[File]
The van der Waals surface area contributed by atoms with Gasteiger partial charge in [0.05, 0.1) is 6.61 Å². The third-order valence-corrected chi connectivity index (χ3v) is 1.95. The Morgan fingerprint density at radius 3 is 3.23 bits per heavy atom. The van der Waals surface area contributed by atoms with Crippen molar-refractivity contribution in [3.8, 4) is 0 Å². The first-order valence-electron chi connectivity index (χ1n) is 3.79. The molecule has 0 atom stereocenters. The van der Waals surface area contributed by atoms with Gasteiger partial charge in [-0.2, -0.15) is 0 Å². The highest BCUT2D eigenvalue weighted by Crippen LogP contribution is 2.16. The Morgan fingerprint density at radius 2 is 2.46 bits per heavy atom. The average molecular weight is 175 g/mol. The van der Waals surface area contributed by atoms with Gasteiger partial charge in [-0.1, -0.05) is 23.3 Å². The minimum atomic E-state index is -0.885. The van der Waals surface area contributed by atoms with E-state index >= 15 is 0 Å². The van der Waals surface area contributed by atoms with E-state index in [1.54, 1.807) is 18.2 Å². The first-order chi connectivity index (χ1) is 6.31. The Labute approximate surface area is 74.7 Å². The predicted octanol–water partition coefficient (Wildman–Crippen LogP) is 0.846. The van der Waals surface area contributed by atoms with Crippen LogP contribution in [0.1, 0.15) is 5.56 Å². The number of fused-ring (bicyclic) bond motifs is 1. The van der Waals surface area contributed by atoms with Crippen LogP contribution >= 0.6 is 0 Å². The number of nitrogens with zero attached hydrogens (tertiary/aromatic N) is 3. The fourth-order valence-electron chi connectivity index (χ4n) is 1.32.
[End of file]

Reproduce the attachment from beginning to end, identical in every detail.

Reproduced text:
The van der Waals surface area contributed by atoms with Gasteiger partial charge in [0.05, 0.1) is 6.61 Å². The third-order valence-corrected chi connectivity index (χ3v) is 1.95. The Morgan fingerprint density at radius 3 is 3.23 bits per heavy atom. The van der Waals surface area contributed by atoms with Crippen molar-refractivity contribution in [3.8, 4) is 0 Å². The first-order valence-electron chi connectivity index (χ1n) is 3.79. The molecule has 0 atom stereocenters. The van der Waals surface area contributed by atoms with Gasteiger partial charge in [-0.2, -0.15) is 0 Å². The highest BCUT2D eigenvalue weighted by Crippen LogP contribution is 2.16. The Morgan fingerprint density at radius 2 is 2.46 bits per heavy atom. The average molecular weight is 175 g/mol. The van der Waals surface area contributed by atoms with Gasteiger partial charge in [-0.1, -0.05) is 23.3 Å². The minimum atomic E-state index is -0.885. The van der Waals surface area contributed by atoms with E-state index >= 15 is 0 Å². The van der Waals surface area contributed by atoms with E-state index in [1.54, 1.807) is 18.2 Å². The first-order chi connectivity index (χ1) is 6.31. The Labute approximate surface area is 74.7 Å². The predicted octanol–water partition coefficient (Wildman–Crippen LogP) is 0.846. The van der Waals surface area contributed by atoms with Crippen LogP contribution in [0.1, 0.15) is 5.56 Å². The number of fused-ring (bicyclic) bond motifs is 1. The van der Waals surface area contributed by atoms with Crippen LogP contribution >= 0.6 is 0 Å². The number of nitrogens with zero attached hydrogens (tertiary/aromatic N) is 3. The fourth-order valence-electron chi connectivity index (χ4n) is 1.32.